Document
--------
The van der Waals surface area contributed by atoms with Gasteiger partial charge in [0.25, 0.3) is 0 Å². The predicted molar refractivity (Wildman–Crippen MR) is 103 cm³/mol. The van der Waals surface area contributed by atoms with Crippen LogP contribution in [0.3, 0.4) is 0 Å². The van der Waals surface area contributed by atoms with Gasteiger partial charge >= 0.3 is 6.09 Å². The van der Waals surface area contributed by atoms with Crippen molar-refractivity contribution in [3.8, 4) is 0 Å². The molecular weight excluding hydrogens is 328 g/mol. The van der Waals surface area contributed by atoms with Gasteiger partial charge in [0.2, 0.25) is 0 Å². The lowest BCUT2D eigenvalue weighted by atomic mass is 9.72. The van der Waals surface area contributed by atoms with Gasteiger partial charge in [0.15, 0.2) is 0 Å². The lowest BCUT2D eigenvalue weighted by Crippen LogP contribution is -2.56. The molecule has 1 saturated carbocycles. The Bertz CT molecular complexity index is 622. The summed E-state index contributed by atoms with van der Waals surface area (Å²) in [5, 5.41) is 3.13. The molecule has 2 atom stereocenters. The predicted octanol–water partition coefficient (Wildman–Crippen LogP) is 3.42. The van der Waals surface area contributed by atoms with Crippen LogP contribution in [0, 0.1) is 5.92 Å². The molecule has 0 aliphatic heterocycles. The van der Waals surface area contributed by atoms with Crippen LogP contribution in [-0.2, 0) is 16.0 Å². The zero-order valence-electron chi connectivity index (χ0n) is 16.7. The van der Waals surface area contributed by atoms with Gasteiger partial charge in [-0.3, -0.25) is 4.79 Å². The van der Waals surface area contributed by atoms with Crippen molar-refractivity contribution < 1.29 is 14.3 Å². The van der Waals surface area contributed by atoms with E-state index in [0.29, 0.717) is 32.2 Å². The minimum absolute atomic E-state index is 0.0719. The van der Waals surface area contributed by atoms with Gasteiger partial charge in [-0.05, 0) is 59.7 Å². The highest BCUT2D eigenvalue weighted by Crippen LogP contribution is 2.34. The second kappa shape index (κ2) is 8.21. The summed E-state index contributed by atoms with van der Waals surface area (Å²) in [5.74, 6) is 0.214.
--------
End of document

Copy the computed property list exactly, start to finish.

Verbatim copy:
The van der Waals surface area contributed by atoms with Gasteiger partial charge in [0.25, 0.3) is 0 Å². The predicted molar refractivity (Wildman–Crippen MR) is 103 cm³/mol. The van der Waals surface area contributed by atoms with Crippen LogP contribution in [0.3, 0.4) is 0 Å². The van der Waals surface area contributed by atoms with Gasteiger partial charge >= 0.3 is 6.09 Å². The van der Waals surface area contributed by atoms with Crippen molar-refractivity contribution in [3.8, 4) is 0 Å². The molecular weight excluding hydrogens is 328 g/mol. The van der Waals surface area contributed by atoms with Gasteiger partial charge in [0.2, 0.25) is 0 Å². The lowest BCUT2D eigenvalue weighted by atomic mass is 9.72. The van der Waals surface area contributed by atoms with Gasteiger partial charge in [0.15, 0.2) is 0 Å². The lowest BCUT2D eigenvalue weighted by Crippen LogP contribution is -2.56. The molecule has 1 saturated carbocycles. The Bertz CT molecular complexity index is 622. The summed E-state index contributed by atoms with van der Waals surface area (Å²) in [5, 5.41) is 3.13. The molecule has 2 atom stereocenters. The predicted octanol–water partition coefficient (Wildman–Crippen LogP) is 3.42. The van der Waals surface area contributed by atoms with Crippen LogP contribution in [0, 0.1) is 5.92 Å². The molecule has 0 aliphatic heterocycles. The van der Waals surface area contributed by atoms with Crippen LogP contribution in [-0.2, 0) is 16.0 Å². The zero-order valence-electron chi connectivity index (χ0n) is 16.7. The van der Waals surface area contributed by atoms with Gasteiger partial charge in [-0.3, -0.25) is 4.79 Å². The van der Waals surface area contributed by atoms with Crippen molar-refractivity contribution < 1.29 is 14.3 Å². The van der Waals surface area contributed by atoms with E-state index in [0.29, 0.717) is 32.2 Å². The minimum absolute atomic E-state index is 0.0719. The van der Waals surface area contributed by atoms with Gasteiger partial charge in [-0.05, 0) is 59.7 Å². The highest BCUT2D eigenvalue weighted by Crippen LogP contribution is 2.34. The second kappa shape index (κ2) is 8.21. The summed E-state index contributed by atoms with van der Waals surface area (Å²) in [5.74, 6) is 0.214.